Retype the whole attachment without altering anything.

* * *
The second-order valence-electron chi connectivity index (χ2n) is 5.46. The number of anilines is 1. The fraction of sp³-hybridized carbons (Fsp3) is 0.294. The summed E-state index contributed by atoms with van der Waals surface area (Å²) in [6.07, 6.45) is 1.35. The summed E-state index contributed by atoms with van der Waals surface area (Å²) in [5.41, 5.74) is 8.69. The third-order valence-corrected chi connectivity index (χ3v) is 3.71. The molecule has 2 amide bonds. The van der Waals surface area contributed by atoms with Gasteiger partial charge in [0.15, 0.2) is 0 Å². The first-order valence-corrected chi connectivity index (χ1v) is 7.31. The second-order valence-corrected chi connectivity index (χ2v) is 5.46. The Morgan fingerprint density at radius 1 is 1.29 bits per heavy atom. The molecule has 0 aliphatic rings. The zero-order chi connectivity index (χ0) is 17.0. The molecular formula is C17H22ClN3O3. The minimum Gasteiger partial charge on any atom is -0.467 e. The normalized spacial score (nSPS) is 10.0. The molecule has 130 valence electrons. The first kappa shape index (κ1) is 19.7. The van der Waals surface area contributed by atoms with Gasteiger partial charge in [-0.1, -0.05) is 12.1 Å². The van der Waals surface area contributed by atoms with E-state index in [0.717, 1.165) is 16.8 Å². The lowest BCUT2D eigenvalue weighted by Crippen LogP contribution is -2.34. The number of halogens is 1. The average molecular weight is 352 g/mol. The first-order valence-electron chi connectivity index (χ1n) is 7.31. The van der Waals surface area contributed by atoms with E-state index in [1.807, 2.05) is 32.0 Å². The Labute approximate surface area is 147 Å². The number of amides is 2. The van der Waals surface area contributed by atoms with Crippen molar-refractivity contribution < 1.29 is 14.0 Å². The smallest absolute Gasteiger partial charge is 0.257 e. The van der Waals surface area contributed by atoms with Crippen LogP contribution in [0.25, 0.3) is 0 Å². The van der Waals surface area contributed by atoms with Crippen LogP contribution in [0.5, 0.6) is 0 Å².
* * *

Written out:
The second-order valence-electron chi connectivity index (χ2n) is 5.46. The number of anilines is 1. The fraction of sp³-hybridized carbons (Fsp3) is 0.294. The summed E-state index contributed by atoms with van der Waals surface area (Å²) in [6.07, 6.45) is 1.35. The summed E-state index contributed by atoms with van der Waals surface area (Å²) in [5.41, 5.74) is 8.69. The third-order valence-corrected chi connectivity index (χ3v) is 3.71. The molecule has 2 amide bonds. The van der Waals surface area contributed by atoms with Gasteiger partial charge in [0.15, 0.2) is 0 Å². The first-order valence-corrected chi connectivity index (χ1v) is 7.31. The second-order valence-corrected chi connectivity index (χ2v) is 5.46. The Morgan fingerprint density at radius 1 is 1.29 bits per heavy atom. The molecule has 0 aliphatic rings. The zero-order chi connectivity index (χ0) is 17.0. The molecular formula is C17H22ClN3O3. The minimum Gasteiger partial charge on any atom is -0.467 e. The normalized spacial score (nSPS) is 10.0. The molecule has 130 valence electrons. The first kappa shape index (κ1) is 19.7. The van der Waals surface area contributed by atoms with Gasteiger partial charge in [-0.1, -0.05) is 12.1 Å². The van der Waals surface area contributed by atoms with E-state index in [0.717, 1.165) is 16.8 Å². The lowest BCUT2D eigenvalue weighted by Crippen LogP contribution is -2.34. The number of halogens is 1. The average molecular weight is 352 g/mol. The first-order valence-electron chi connectivity index (χ1n) is 7.31. The van der Waals surface area contributed by atoms with E-state index in [1.807, 2.05) is 32.0 Å². The Labute approximate surface area is 147 Å². The number of amides is 2. The van der Waals surface area contributed by atoms with Crippen molar-refractivity contribution < 1.29 is 14.0 Å². The smallest absolute Gasteiger partial charge is 0.257 e. The van der Waals surface area contributed by atoms with Crippen LogP contribution in [0.25, 0.3) is 0 Å². The van der Waals surface area contributed by atoms with Crippen LogP contribution in [0.5, 0.6) is 0 Å².